For some Black families in Pittsburgh, finding the right school means choosing between diversity and academic rigor

Doris Harvin-Taylor, left, speaks about the choices they’ve made for their children’s education, Monday, Nov. 7, 2022, at their home in Morningside, beside her husband Kwame Taylor. The couple was part of a study by the Pittsburgh College Access Alliance and the University of Pittsburgh which interviewed Black families about their educational experiences to come up with paths forward. (Photo by Stephanie Strasburg/PublicSource)

Financial barriers, lack of diversity in staffing and stereotypes are some of the common challenges faced by Black families.

by Lajja Mistry and Emma Folts, PublicSource

For Doris Harvin-Taylor, navigating the options for schools in Pittsburgh is “exhausting.”

Her 12-year-old son Joshua attends The Neighborhood Academy, a private college preparatory school. She and her husband, Kwame Taylor, like the student diversity and values of the school, and it’s where they would like to send their 10-year-old daughter, Abigail next fall.

Abigail currently attends Dilworth PreK-5, a magnet school in Pittsburgh Public Schools [PPS]. They’ve had a great experience there, but Harvin-Taylor is concerned about the social and learning environment at some of the district’s middle schools. “Your surroundings sometimes are everything,” she said.

Choosing K-12 schools can present a dilemma to Black families in the Pittsburgh region, according to new research from local nonprofits and the University of Pittsburgh funded by The Heinz Endowments*. Though parents’ concerns are not monolithic, some noted that public schools can offer greater student diversity but can lack resources due to systemic inequities. Private schools, on the other hand, can provide more resources at a greater price, but the predominantly white spaces can be socially isolating. 

For some families, neither system offers a clear path to college or success. In both, families may face racial and economic barriers to opportunities.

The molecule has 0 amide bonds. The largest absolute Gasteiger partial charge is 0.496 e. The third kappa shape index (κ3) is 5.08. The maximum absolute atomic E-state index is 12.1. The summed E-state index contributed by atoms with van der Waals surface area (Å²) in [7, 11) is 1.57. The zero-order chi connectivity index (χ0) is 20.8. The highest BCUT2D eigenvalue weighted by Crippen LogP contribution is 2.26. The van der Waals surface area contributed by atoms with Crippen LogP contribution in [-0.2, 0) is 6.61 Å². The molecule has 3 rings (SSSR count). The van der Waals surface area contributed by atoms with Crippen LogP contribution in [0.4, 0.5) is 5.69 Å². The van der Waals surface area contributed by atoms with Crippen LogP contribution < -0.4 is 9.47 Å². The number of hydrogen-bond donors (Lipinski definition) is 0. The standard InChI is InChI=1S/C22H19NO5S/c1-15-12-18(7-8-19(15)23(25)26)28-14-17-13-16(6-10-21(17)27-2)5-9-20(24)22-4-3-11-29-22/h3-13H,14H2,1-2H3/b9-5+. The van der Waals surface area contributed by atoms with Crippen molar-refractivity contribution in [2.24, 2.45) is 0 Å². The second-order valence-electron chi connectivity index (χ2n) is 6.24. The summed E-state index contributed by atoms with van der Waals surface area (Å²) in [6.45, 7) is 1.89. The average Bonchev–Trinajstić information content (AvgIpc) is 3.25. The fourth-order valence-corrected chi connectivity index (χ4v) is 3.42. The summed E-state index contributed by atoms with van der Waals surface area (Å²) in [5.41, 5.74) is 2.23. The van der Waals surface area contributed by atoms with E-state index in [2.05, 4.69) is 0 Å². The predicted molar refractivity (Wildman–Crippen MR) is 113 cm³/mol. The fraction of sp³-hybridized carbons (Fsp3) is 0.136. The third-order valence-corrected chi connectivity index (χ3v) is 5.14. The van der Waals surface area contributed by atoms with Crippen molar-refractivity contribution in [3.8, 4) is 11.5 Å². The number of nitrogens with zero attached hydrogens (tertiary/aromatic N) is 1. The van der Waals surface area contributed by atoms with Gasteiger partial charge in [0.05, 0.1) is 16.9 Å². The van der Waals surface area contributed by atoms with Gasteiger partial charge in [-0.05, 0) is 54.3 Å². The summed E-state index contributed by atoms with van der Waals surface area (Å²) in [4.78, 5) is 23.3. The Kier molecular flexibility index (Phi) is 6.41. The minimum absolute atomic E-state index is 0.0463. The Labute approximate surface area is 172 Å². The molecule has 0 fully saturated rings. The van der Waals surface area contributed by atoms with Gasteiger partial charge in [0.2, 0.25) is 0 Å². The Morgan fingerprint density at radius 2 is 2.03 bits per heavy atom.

Doris Harvin-Taylor looks over the homework of her 12-year-old son, Joshua, as he works on math at their home on Monday, Nov. 7, 2022, in Morningside. Harvin-Taylor and her husband are hoping that The Neighborhood Academy, the private college-preparatory school that Joshua attends, will hire more Black teachers in the years to come. (Photo by Stephanie Strasburg/PublicSource)For years, several nonprofits have provided enrichment opportunities and financial support to reduce these barriers and prepare students for college. Collectively known as the Pittsburgh College Access Alliance [PCAA], the organizations partnered with Pitt in 2018 to interview Black families about their educational experiences and come up with paths forward. The group, which spoke with about 50 people, says that improving teacher diversity, equitably funding schools and investing in diversity, equity and inclusion training are among the efforts needed to address disparities. Leaders of the nonprofits believe that now is the time for school districts, government leaders and community members to act, especially given the additional disruption of many students’ educations during the pandemic. They’re sharing the report with more than 100 local leaders and organizations in hopes that they’ll help to build on its findings.

“I think that the Pittsburgh region needs to almost draw a line in the sand and say, ‘This is not good enough. We are not doing right by our children. We are not doing right by our families of color in the city,’” said Esther Mellinger Stief, executive director of the Crossroads Foundation, a PCAA member organization.

There’s a lot of ground to cover: In Pittsburgh, about 21% of Black residents have a bachelor’s degree or higher, while 53% of white residents do, according to estimates from the U.S. Census Bureau’s 2021 American Community Survey.

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